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Last Updated on 13 Jun 2019

Author: Stella Skaltsa

CAPInv. 438: to koinon ton thiasiton ton Syron ton eikadiston hous synegage he theos


i. Geographical area Aegean Islands
ii. Region Delos
iii. Site Delos


i. Full name (original language) τὸ κοινὸν τῶν θιασιτῶν τῶν Σύρων τῶν εἰκαδιστῶν οὓς συνήγαγε ἡ θεός (BCH 92 [1968]: p. 359-74)
ii. Full name (transliterated) to koinon ton thiasiton ton Syron ton eikadiston hous synegage he theos


i. Date(s) b. 166 (?) BC


ii. Name elements
Cultic:thiasitai - thiasos
eikadistai: those meeting and holding celebrations on the 20th day
Ethnic:Syroi: from the region of Syropalaistine
iii. Descriptive terms κοινόν, koinon


i. Source(s) BCH 92 [1968]: p. 359-74 (not much before 166 BC or in the early years of the Second Athenian Occupation)
Note For the date of the inscription see Siebert 1968: 368, 371.

See also:
RICIS no. 202/0194
i.a. Source type(s) Epigraphic source(s)
i.b. Document(s) typology & language/script Thank-offering to Hagne Thea recording building works in Greek.
i.c. Physical format(s) Slab of bluish marble. The slab is roughly picked at the back and sides. It was probably built into a wall.
H.(max.) 25 x W. 35.5 x Th. 6.5 cm.
ii. Source(s) provenance Found in 1967 in the SW corner of the sanctuary of the Oriental Gods.


i. Archaeological remains Sanctuary of the Oriental Gods (GD 98; EAD 35).
ii. References to buildings/objects ὁ προϋπάρχων οἶκος, ho proyparchon oikos (ll. 3-4)

ὁ τοῦ Σαράπιδος ναός, ho tou Sarapidos naos (l. 4)

ἡ ἐπισκευὴ τοῦ οἴκου, he episkeue tou oikou (ll. 7-8)


i. Founder(s) The phrase 'οὓς συνήγαγε ἡ θεός' (hous synegage he theos) indicates that the goddess was acting as the founder or leader of the koinon (Baslez 1976: 199). The same formula appears in CAPInv. 439 (ID 2225).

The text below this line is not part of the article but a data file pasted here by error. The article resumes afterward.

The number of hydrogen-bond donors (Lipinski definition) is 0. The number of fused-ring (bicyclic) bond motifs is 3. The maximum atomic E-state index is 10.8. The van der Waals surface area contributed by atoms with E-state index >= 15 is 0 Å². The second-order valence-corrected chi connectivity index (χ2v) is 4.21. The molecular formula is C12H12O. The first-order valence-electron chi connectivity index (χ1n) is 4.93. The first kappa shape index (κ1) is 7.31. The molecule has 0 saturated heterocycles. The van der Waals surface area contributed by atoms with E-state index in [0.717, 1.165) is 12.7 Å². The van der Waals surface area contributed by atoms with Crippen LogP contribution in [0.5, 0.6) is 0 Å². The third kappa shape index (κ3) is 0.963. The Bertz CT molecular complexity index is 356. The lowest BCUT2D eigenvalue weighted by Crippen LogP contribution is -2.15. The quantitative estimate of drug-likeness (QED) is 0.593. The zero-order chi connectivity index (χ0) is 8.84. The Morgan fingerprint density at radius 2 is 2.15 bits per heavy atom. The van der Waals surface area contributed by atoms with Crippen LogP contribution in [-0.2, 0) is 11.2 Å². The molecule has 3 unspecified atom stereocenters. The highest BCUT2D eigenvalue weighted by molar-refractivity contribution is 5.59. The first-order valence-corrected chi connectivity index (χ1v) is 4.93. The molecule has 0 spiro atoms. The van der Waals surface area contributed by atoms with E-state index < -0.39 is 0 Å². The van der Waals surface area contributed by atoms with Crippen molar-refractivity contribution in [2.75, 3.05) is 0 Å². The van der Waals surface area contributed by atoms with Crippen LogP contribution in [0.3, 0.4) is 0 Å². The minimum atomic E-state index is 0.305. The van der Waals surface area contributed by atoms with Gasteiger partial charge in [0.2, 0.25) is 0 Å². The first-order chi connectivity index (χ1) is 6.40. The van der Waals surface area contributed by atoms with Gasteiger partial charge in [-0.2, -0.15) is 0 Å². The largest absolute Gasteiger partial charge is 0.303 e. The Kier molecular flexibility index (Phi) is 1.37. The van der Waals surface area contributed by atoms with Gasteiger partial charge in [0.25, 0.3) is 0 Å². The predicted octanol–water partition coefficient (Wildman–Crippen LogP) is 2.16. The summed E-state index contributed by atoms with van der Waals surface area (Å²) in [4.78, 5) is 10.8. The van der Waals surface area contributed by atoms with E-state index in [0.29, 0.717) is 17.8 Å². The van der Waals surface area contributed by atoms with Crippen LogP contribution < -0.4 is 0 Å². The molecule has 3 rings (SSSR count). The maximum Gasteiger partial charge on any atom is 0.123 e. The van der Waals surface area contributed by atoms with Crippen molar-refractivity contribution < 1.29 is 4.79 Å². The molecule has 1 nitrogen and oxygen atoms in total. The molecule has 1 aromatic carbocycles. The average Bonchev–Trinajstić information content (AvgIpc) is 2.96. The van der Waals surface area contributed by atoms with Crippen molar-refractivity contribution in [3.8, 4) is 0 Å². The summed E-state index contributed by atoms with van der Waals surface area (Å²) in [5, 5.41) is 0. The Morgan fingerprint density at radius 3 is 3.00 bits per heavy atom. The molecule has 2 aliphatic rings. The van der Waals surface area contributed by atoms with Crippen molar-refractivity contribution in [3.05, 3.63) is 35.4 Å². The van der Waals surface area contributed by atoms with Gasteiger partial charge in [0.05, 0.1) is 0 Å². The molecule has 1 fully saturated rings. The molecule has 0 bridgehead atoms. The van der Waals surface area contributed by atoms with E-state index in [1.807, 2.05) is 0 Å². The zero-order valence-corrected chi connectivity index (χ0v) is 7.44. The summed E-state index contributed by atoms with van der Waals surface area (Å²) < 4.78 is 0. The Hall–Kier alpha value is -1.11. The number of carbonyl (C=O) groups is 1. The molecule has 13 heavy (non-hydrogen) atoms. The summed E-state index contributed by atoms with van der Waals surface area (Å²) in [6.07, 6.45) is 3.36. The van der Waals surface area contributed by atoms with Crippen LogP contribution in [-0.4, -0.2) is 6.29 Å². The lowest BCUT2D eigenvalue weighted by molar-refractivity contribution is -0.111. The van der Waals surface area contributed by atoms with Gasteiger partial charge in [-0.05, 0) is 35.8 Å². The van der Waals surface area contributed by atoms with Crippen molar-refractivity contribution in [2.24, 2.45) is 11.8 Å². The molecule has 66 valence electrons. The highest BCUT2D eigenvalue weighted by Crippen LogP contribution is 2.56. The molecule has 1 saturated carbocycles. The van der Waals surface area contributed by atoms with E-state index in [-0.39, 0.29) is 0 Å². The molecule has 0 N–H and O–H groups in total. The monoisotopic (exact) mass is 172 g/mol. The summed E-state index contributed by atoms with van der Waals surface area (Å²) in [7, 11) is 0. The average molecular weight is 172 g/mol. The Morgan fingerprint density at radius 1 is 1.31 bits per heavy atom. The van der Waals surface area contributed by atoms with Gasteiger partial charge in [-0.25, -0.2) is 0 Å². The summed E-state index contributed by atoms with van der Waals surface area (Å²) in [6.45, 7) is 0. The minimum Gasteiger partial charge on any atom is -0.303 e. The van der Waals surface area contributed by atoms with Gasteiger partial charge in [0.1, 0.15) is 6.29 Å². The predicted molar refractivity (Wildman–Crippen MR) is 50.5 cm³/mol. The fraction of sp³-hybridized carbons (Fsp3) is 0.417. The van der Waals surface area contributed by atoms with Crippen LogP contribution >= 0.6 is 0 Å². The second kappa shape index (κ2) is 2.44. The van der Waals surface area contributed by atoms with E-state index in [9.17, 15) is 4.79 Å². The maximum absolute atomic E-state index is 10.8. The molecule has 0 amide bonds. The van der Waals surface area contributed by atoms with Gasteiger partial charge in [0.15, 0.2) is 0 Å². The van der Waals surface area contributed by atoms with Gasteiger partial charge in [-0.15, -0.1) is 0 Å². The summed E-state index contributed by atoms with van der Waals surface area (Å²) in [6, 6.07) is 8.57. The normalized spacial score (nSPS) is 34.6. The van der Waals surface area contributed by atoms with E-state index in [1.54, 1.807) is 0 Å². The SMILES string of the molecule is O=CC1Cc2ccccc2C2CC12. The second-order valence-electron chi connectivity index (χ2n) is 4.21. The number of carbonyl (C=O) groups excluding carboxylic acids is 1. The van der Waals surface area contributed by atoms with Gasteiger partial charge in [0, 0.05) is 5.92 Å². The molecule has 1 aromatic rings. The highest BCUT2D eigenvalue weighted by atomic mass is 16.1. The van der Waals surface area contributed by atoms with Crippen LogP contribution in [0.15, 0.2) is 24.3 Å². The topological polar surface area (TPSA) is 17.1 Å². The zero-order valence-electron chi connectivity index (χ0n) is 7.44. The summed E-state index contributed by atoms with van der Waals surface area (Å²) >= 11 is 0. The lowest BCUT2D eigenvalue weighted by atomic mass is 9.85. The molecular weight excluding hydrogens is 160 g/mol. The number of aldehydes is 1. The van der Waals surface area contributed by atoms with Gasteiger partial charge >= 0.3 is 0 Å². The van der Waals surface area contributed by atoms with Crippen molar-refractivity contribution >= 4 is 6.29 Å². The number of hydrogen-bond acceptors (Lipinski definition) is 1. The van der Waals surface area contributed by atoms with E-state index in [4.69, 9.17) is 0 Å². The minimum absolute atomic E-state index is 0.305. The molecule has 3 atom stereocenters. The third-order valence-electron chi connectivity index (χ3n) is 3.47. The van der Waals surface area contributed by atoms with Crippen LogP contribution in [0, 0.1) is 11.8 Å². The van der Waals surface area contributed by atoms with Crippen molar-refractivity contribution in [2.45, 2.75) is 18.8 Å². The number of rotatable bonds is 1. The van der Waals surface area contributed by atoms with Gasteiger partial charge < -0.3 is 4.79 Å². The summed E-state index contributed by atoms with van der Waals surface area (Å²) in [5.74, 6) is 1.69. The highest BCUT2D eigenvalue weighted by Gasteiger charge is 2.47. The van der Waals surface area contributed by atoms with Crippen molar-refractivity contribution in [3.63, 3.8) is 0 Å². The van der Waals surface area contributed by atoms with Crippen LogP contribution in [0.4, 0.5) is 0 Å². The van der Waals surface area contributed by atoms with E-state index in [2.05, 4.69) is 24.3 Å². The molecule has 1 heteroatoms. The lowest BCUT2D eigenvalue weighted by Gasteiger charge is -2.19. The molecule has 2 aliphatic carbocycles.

iv. Officials ὁ ἱερεὺς, ho hiereus (l. 1)

ἡ ἱέρεια, he hiereia (l. 1)

It should be noted, however, that it is unclear whether the priest and priestess were indeed officials of the koinon.


i. Treasury/Funds The koinon raised funds through the opening of a subscription for the repair of the oikos. The fund amounted to 50 Delian drachmas (l. 11).
ii. Realty


ii. Gender Men
Note There was a priest and a priestess, though it is not clear that they were the priests of the koinon.
iii. Age Adults
v. Relations The priest, Nikon son of Apollonios and the priestess Onesako daughter of Xenon were couple. Onesako is explicitly called his wife (ἡ γυνὴ αὐτοῦ, he gyne autou, l. 2).

The priestess Onesako may be identified with Onesako who made a dedication to Artemis (id 2374; 153/2 BC). Onesako, as a donor of a τύπιον ἀργυροῦν ἐπὶ σανιδίου is recorded in the inventory of Kallistratos (156/5 BC; ID 1417 B ll. 46-7).


iii. Worship The repair of the oikos is presented as a thank-offering to Hagne Thea (for the cult of Hagne Thea see Bruneau 1970: 470).
Deities worshipped Hagne Thea


i. Comments This is the earliest attestation of a private association in the sanctuary of the Syrian gods.
The oikos may have belonged to the koinon, at least in the sense that the koinon together with the priest and priestess took care in repairing it. It seems that the newly repaired oikos was lying by the naos of Sarapis and arrangements had to be done to accommodate the new structure (the naos of Sarapis took up area previously occupied by the oikos).

Associations taking their name from the day of the month they met and celebrated are attested in Delos and elsewhere but this is the first attestation of eikadistai on Delos.

The Epicureans, celebrating the anniversary of the death of Epicuros on the 20th of the month Gamelion, were known as Eikadistai (Clay 2009: 24-5).

Despite the fact that the priest and priestess bear Greek names, Baslez (2013: 231) supports that the foreign element prevails in light of the composition of the name of the association and the way in which the goddess is involved in the organization of the association (founder).
iii. Bibliography EAD 35: Will, E. (1985), Le sanctuaire de la déesse syrienne. Paris.

Baslez, M.-F. (1976), Rechérches sur les conditions de pénétration et de diffusion des religions orientales à Délos (IIe-Ier s. avant notre ère). Paris.

Baslez, M-F. (2013), 'Les associations à Délos: depuis les débuts de l'indépendance (fin du IVe siècle) à la période de la colonie athénienne (milieu du IIe siècle)', in P. Fröhlich & P. Hamon (eds.), Groupes et associations dans les cités grecques (IIIe siècle av. J.-C. - IIe siècle apr. J.-C.). Paris: 229-49.

Bruneau, Ph. (1970), Recherches sur les cultes de Délos à l’époque hellénistique et à l’époque impériale. (BEFAR 217). Paris.

Clay, (2009), 'The Athenian Garden', The Cambridge Companion to Epicureanism. Cambridge: 9-28.

Siebert, G. (1968), 'Sur l'histoire de sanctuaire des dieux syriens à Délos', BCH 92: 359-74.

Will, E. (1985), Le sanctuaire de la déesse syrienne. (EAD 35). Paris.


i. Private association Certain
Note The terminology used (koinon) makes it certain that we have here a private association.